8. Turn off the heat, add the chopped ramp greens, lemon zest, and Parmesan cheese, mix well to incorporate, then season with salt (if needed) and freshly ground black pepper, and serve.

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If it were possible to remember my favorite 3 meals of all time this would be one of them. I see the spring issues of BA raving about ramps and until this year I thought they were an elaborate practical joke played on me because i could never find them. This year I stumbled upon them and was beside myself with excitement. This dish was unbelievable. I did make a few minor changes, linguisa sausage and added Swiss chard to the cooking after the first cup of broth. My wife and guests were delighted. Definitely a keeper.

Absolutely amazing. Every year in Spring - I head over to the Union Square farmer's market, buy ramps, and make this dish. It truly is amazing and just the right balance.

I followed the recipe exactly (although I used more chicken broth than needed), and it was delightful. Simple and easy, and a beautiful combination of flavors.

I've made this twice already and it is absolutely devine. I have ramps growing in my backyard, so this will be a staple until the season has passed.

Found ramps and local lamb sausage at the farmer's market today, and thought Iɽ tool around to see what I could make! Used homemade organic chicken stock, and WOW. This was delicious! The lamb sausage (which had feta and mint in it) may have overpowered the ramps a bit, but overall it was still phenomenal! Definitely worth a try if you fall into ramps!

I have made this twice with ramps that grow wild on our island. It is easy and delicious! I found the amount of broth just right. Added some fennel seeds.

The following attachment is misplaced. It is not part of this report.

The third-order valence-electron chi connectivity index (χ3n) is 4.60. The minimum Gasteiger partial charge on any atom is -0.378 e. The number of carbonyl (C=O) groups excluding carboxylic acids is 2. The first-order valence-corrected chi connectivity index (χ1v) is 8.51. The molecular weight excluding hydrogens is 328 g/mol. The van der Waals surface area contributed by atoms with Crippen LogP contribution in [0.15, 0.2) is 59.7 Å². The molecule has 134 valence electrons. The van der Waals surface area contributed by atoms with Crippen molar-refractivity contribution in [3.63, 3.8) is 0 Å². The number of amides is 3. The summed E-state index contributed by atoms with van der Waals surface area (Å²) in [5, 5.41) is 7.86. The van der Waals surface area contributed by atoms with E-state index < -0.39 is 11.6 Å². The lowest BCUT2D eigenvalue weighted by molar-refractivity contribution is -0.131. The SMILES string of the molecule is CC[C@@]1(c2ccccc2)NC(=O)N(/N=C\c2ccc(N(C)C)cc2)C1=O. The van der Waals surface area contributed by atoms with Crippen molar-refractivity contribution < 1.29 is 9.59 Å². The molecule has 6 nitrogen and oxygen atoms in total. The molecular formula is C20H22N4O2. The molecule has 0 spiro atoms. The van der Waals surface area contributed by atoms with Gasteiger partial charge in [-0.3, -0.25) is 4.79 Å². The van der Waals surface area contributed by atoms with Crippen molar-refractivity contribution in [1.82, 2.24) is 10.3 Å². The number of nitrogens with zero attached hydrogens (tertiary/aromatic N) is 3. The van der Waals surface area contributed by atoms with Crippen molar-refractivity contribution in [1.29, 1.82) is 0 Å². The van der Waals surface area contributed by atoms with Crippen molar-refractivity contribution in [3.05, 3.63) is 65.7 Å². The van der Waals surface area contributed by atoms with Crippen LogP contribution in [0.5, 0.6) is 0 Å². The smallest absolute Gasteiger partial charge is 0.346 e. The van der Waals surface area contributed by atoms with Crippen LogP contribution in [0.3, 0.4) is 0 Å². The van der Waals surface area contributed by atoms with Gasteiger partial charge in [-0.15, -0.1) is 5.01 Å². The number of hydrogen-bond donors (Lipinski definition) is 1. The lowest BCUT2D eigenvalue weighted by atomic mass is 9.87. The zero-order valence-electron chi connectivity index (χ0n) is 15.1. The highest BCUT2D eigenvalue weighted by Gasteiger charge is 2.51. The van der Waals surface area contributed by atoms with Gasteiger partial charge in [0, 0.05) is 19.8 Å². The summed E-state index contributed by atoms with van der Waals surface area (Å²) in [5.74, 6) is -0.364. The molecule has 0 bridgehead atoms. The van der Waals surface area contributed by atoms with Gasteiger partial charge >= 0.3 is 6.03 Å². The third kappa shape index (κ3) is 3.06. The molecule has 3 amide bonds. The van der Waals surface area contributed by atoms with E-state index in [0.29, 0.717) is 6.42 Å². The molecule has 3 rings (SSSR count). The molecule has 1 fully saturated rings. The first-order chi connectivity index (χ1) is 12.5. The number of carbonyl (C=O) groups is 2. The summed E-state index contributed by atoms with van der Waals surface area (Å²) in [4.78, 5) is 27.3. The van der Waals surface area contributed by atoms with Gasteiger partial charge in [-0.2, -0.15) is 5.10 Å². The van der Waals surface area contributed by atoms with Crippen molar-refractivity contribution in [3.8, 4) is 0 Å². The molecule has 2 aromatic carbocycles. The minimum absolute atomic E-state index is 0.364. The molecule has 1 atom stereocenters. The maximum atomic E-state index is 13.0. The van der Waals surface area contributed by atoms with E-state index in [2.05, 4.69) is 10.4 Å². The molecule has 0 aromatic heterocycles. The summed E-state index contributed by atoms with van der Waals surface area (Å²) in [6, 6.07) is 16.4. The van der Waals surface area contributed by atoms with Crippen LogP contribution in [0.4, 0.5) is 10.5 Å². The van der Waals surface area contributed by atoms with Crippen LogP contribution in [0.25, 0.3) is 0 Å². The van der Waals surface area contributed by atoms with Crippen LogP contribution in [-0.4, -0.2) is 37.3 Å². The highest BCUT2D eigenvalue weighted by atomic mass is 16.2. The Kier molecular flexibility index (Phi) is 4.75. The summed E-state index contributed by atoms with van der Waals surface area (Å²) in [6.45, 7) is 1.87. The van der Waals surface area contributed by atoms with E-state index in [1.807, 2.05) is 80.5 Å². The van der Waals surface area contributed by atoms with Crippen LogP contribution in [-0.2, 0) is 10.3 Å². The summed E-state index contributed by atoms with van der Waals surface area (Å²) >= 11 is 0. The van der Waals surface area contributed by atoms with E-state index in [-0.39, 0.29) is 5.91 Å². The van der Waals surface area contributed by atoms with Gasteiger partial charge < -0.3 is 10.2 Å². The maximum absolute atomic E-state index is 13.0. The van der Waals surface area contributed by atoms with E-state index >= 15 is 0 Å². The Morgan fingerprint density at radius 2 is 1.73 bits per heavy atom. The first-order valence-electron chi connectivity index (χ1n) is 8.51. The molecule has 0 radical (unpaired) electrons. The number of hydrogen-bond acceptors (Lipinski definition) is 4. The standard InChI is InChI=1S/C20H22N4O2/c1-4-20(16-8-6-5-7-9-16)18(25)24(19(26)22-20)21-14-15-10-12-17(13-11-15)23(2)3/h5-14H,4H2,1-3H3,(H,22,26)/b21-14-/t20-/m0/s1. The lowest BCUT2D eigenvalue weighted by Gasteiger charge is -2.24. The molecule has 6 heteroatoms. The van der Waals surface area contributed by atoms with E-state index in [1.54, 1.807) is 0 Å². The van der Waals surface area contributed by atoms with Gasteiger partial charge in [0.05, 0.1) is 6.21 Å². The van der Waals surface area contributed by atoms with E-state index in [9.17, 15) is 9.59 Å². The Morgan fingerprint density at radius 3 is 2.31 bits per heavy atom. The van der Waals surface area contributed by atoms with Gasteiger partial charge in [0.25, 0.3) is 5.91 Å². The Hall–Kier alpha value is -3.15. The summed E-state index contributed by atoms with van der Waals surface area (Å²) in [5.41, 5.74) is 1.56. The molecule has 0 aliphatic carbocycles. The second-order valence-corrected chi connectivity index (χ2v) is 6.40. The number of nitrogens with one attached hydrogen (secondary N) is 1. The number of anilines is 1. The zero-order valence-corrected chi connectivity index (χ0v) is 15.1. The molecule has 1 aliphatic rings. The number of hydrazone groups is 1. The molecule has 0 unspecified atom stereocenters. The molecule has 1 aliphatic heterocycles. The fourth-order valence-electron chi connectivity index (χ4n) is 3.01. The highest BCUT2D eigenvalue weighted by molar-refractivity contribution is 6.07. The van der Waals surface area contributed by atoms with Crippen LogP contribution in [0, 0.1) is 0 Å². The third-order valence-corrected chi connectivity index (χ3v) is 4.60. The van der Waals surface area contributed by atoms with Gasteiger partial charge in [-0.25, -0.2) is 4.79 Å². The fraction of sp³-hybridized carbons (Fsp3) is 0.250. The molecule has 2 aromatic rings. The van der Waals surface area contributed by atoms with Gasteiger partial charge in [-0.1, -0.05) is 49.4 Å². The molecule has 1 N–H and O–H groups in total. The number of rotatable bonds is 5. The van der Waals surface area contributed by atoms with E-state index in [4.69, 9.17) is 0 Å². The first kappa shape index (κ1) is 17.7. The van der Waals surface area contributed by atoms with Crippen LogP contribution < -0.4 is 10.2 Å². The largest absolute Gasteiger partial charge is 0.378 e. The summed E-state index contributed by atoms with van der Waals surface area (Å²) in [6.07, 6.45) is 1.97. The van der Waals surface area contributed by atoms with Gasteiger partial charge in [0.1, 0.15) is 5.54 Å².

This was amazing. I did end up needing to use twice as much broth as was called for, but it turned out great. This is a new staple.

This dish was fantastic. This is my first time writing a review on epicurious, but I was compelled because this was so good. Hot sausage is key - it gives it tremendous flavor. I used extra ramps, almost a pound of sausage, and didn't have vermouth so I just left it out. Will definitely make again.

First off, full disclosure here. I altered this recipe quite a bit based on what I had handy. I was searching for something to make for dinner which didn't require me to go the store. I had just about everything except the ramps so I used leeks instead and I only had sweet italian sausage. This was still quite good and I can't wait to try it again exactly as written but will have to wait until spring to find ramps in my area. The fresh parmesan is really important. I will say it isn't that good the next day but risotto leftovers typically don't appeal to me.

The BEST risotto I've ever made. You must try this. But I agree, ramps are the key - without them it's just your average risotto. Can't wait to make it again this weekend after a trip to the farmer's market.

I found this recipe after buying ramps at the local farmer's market. It was easy to make vegetarian by using vegetable broth and veggie sausage. Very easy, very tasty, and well worth the effort.

I made this for my husband who said it was the best risotto he's ever tasted!

Made this recipe as is and it was awesome, hands down my most delicious risotto ever! I'm sure substitutions are delicious also but I have to agree with the previous reviewer that you have to try this recipe as is in order to get the harmonious flavors of this dish. I'm sad that I probably won't get to try this again anytime soon since ramps don't grow in my area. If you are in an area with an Asian supermarket you may want to try substituting Chinese chives. I think the flavor and smell is similar to ramps, maybe just a bit sweeter.

Make this recipe exactly as is. If you can't locate ramps in your area, then don't even attempt it. The subtle flavor of the ramps are what this recipe is all about. It's an exceptionally delicious risotto.

This is a fantastic recipe. The only changes I made were to 1) add a scallion since I only pick the leaves of the ramps (wanting to leave the roots to encourage them to spread) and 2) used white wine since I don't have vermouth. I don't usually like cheese in my risotto, but this recipe has just the right amount. If you have big eaters, I would double the recipe.

Outstanding. Hubby promptly dubbed it his favorite risotto recipe ever (which is saying something). No ramps to be found (yet), so I used leeks. Served with the fennel and celery salad also on the website, which was also a huge hit.

Delish. I have also made it with Quinoa, which is quicker and just as tasty!